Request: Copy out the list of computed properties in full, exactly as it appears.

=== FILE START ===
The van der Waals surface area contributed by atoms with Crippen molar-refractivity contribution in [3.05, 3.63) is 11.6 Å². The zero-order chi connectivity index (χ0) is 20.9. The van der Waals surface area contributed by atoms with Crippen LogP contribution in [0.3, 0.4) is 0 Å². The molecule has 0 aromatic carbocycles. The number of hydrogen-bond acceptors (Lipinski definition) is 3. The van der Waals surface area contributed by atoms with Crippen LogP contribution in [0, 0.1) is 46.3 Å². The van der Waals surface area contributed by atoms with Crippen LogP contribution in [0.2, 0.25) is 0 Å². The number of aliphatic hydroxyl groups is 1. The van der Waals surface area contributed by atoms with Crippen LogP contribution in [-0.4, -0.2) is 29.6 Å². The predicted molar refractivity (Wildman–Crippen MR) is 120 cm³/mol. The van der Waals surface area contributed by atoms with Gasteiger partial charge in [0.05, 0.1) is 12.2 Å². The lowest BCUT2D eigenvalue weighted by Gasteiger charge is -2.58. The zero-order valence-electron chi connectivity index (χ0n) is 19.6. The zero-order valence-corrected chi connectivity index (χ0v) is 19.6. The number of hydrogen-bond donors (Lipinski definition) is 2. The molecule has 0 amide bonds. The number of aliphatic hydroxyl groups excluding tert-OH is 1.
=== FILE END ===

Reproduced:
The van der Waals surface area contributed by atoms with Crippen molar-refractivity contribution in [3.05, 3.63) is 11.6 Å². The zero-order chi connectivity index (χ0) is 20.9. The van der Waals surface area contributed by atoms with Crippen LogP contribution in [0.3, 0.4) is 0 Å². The molecule has 0 aromatic carbocycles. The number of hydrogen-bond acceptors (Lipinski definition) is 3. The van der Waals surface area contributed by atoms with Crippen LogP contribution in [0, 0.1) is 46.3 Å². The van der Waals surface area contributed by atoms with Crippen LogP contribution in [0.2, 0.25) is 0 Å². The number of aliphatic hydroxyl groups is 1. The van der Waals surface area contributed by atoms with Crippen LogP contribution in [-0.4, -0.2) is 29.6 Å². The predicted molar refractivity (Wildman–Crippen MR) is 120 cm³/mol. The van der Waals surface area contributed by atoms with Gasteiger partial charge in [0.05, 0.1) is 12.2 Å². The lowest BCUT2D eigenvalue weighted by Gasteiger charge is -2.58. The zero-order valence-electron chi connectivity index (χ0n) is 19.6. The zero-order valence-corrected chi connectivity index (χ0v) is 19.6. The number of hydrogen-bond donors (Lipinski definition) is 2. The molecule has 0 amide bonds. The number of aliphatic hydroxyl groups excluding tert-OH is 1.